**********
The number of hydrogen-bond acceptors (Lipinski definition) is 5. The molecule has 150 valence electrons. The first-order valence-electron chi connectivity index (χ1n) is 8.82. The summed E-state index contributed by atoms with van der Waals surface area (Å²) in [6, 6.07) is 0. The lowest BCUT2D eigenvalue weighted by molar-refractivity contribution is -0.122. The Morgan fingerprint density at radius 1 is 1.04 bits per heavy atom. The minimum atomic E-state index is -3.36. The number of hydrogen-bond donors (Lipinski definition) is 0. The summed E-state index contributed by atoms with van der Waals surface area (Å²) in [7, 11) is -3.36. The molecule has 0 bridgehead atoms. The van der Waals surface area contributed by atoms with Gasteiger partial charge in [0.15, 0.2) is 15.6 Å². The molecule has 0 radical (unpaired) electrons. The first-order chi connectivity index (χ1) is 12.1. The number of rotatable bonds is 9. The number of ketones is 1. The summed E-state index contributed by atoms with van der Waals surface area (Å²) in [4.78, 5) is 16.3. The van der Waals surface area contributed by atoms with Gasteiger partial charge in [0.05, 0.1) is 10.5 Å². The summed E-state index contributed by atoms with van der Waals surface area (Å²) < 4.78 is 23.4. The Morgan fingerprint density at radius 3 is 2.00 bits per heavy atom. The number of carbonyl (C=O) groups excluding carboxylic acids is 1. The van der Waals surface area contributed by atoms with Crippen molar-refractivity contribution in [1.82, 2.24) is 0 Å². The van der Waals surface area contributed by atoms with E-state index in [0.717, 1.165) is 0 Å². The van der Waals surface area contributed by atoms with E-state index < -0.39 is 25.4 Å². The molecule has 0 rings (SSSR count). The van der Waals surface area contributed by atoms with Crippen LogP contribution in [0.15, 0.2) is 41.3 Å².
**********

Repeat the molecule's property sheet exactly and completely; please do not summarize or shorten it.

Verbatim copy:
The number of hydrogen-bond acceptors (Lipinski definition) is 5. The molecule has 150 valence electrons. The first-order valence-electron chi connectivity index (χ1n) is 8.82. The summed E-state index contributed by atoms with van der Waals surface area (Å²) in [6, 6.07) is 0. The lowest BCUT2D eigenvalue weighted by molar-refractivity contribution is -0.122. The Morgan fingerprint density at radius 1 is 1.04 bits per heavy atom. The minimum atomic E-state index is -3.36. The number of hydrogen-bond donors (Lipinski definition) is 0. The summed E-state index contributed by atoms with van der Waals surface area (Å²) in [7, 11) is -3.36. The molecule has 0 bridgehead atoms. The van der Waals surface area contributed by atoms with Gasteiger partial charge in [0.15, 0.2) is 15.6 Å². The molecule has 0 radical (unpaired) electrons. The first-order chi connectivity index (χ1) is 12.1. The number of rotatable bonds is 9. The number of ketones is 1. The summed E-state index contributed by atoms with van der Waals surface area (Å²) in [4.78, 5) is 16.3. The van der Waals surface area contributed by atoms with Gasteiger partial charge in [0.05, 0.1) is 10.5 Å². The summed E-state index contributed by atoms with van der Waals surface area (Å²) < 4.78 is 23.4. The Morgan fingerprint density at radius 3 is 2.00 bits per heavy atom. The number of carbonyl (C=O) groups excluding carboxylic acids is 1. The van der Waals surface area contributed by atoms with Crippen molar-refractivity contribution in [1.82, 2.24) is 0 Å². The van der Waals surface area contributed by atoms with E-state index in [0.717, 1.165) is 0 Å². The van der Waals surface area contributed by atoms with E-state index < -0.39 is 25.4 Å². The molecule has 0 rings (SSSR count). The van der Waals surface area contributed by atoms with Crippen LogP contribution in [0.15, 0.2) is 41.3 Å².